This week I’ve got a new post up on SSIR, the first in a series on the ‘five levers of social change.’ The basic idea is that we’ve broken down the process of larger social change into five basic “levers,” or strategies, that any business or nonprofit can use. By breaking this abstract goal into smaller, manageable, and realistic goals and accomplishments, we hope to make it more accessible, more clear, and inspiring. The five levers are: Bright Spots, Data & Insights, Policy Shifts, Public Perception, and Disruptive Technology. In the first post in the series , we examine Bright Spots, using the example of Alice Waters’ Edible Schoolyard as the primary example. Do you agree these are the levers we use to make social change? Read on to see:
Five Levers for Social Change: Part 1
Your organization probably has the core competencies to accomplish meaningful change; the hardest part is identifying the appropriate strategy and resources to get the job done. Here at Taproot, we’ve found it easier to break down the process of larger social change into five basic “levers,” or strategies, that any business or nonprofit can use. By parsing goals into smaller, manageable, and realistic parts, and by focusing on near-term accomplishments rather than long-term solutions, achieving enduring and effective social change is possible.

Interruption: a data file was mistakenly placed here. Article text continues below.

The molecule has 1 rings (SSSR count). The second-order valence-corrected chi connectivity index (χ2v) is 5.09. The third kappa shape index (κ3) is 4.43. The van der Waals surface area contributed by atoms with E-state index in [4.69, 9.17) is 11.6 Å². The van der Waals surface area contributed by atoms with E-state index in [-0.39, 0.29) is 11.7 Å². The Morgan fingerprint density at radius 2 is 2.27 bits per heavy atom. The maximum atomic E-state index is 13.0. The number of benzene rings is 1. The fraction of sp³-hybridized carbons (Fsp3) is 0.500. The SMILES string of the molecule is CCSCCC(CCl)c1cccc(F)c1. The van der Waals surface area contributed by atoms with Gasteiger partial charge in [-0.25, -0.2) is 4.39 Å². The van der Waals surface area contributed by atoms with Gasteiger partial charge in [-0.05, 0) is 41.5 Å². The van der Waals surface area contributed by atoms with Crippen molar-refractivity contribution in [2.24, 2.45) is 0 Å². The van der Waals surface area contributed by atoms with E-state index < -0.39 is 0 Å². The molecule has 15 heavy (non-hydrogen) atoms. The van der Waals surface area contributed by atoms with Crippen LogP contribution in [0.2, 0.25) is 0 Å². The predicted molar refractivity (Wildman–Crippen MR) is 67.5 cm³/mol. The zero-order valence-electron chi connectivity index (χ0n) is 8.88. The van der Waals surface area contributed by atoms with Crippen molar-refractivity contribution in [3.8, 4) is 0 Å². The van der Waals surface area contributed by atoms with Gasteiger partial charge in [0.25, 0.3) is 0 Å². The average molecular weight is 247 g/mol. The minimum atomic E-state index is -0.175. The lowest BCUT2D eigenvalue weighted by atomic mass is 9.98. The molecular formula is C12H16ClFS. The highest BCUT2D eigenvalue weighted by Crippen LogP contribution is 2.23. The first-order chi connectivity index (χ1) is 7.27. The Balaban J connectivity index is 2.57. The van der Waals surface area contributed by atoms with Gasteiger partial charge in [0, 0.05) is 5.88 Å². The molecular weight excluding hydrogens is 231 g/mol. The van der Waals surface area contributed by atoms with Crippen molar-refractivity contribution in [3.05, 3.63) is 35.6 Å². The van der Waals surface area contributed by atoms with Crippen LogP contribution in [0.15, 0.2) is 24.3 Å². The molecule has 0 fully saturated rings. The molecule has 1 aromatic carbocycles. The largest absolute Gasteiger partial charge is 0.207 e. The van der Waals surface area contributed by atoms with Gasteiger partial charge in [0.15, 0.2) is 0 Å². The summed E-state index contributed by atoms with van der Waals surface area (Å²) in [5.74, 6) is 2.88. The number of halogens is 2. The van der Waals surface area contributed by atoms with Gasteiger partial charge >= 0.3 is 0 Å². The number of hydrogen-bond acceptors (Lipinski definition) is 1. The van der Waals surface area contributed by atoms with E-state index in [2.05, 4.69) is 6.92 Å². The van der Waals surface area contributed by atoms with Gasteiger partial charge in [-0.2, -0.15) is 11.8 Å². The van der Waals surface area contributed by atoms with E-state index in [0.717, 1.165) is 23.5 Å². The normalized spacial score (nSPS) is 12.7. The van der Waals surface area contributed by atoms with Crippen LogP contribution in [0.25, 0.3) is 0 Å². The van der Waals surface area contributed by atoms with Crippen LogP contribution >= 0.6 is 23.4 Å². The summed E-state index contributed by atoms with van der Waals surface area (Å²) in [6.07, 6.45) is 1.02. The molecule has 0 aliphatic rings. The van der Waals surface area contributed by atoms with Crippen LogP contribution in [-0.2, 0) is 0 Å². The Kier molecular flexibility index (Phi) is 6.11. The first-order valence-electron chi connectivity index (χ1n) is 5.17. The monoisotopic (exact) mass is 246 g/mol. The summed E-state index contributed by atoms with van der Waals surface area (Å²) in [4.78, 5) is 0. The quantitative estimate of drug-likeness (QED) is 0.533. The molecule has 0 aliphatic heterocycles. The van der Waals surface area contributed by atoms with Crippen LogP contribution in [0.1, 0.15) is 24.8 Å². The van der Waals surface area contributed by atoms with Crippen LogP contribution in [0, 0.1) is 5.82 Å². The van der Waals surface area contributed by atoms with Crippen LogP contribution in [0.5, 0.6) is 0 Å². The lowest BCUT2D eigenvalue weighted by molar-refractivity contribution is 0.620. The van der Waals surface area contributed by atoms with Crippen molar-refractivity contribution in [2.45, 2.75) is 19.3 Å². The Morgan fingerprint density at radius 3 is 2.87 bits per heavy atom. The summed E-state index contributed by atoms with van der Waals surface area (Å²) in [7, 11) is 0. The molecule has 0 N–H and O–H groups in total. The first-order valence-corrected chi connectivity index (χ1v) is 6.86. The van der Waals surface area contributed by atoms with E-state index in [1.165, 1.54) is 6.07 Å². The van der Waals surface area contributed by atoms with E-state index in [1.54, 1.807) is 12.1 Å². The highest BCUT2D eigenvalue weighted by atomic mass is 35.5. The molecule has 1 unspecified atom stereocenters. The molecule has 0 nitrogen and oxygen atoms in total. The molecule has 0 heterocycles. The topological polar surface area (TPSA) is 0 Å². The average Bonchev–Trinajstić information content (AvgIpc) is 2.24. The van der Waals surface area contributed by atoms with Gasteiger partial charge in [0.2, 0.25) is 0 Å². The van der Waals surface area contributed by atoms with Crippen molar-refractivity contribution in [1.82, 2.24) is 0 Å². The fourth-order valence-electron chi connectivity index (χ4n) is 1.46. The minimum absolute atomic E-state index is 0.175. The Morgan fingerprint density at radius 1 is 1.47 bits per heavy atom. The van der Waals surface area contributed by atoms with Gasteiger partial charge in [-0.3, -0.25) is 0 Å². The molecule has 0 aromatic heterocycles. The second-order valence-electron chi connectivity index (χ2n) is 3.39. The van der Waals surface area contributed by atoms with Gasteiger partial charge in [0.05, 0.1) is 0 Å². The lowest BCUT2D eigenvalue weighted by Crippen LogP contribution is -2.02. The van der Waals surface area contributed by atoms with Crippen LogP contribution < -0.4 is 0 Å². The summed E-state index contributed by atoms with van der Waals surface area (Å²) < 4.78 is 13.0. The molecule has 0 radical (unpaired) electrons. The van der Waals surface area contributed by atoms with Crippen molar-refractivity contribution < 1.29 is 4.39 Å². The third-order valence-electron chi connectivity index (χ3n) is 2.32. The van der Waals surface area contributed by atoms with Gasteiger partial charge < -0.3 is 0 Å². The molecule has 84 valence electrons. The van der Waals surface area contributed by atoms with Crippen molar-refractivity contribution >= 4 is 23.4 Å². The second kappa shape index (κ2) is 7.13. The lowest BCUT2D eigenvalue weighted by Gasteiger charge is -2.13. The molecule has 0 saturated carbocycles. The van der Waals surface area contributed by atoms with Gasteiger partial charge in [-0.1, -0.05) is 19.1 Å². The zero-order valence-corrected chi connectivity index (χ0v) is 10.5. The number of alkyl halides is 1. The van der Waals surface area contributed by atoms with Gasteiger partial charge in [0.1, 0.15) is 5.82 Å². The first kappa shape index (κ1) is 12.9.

Looking across the world of philanthropy and social activism, we can see how these levers have been instrumental in sparking enduring and transformative change. Over a series of posts, I’ll describe each lever and share examples of organizations that have benefited from employing it.
First up: bright spots.
In 1994, Alice Waters, a chef at Chez Panisse in the San Francisco Bay Area, sat down with the principal of the nearby Martin Luther King Jr. middle school and pitched a modest but innovative idea—take an unused plot of land in the back of the school and turn it into a garden for students.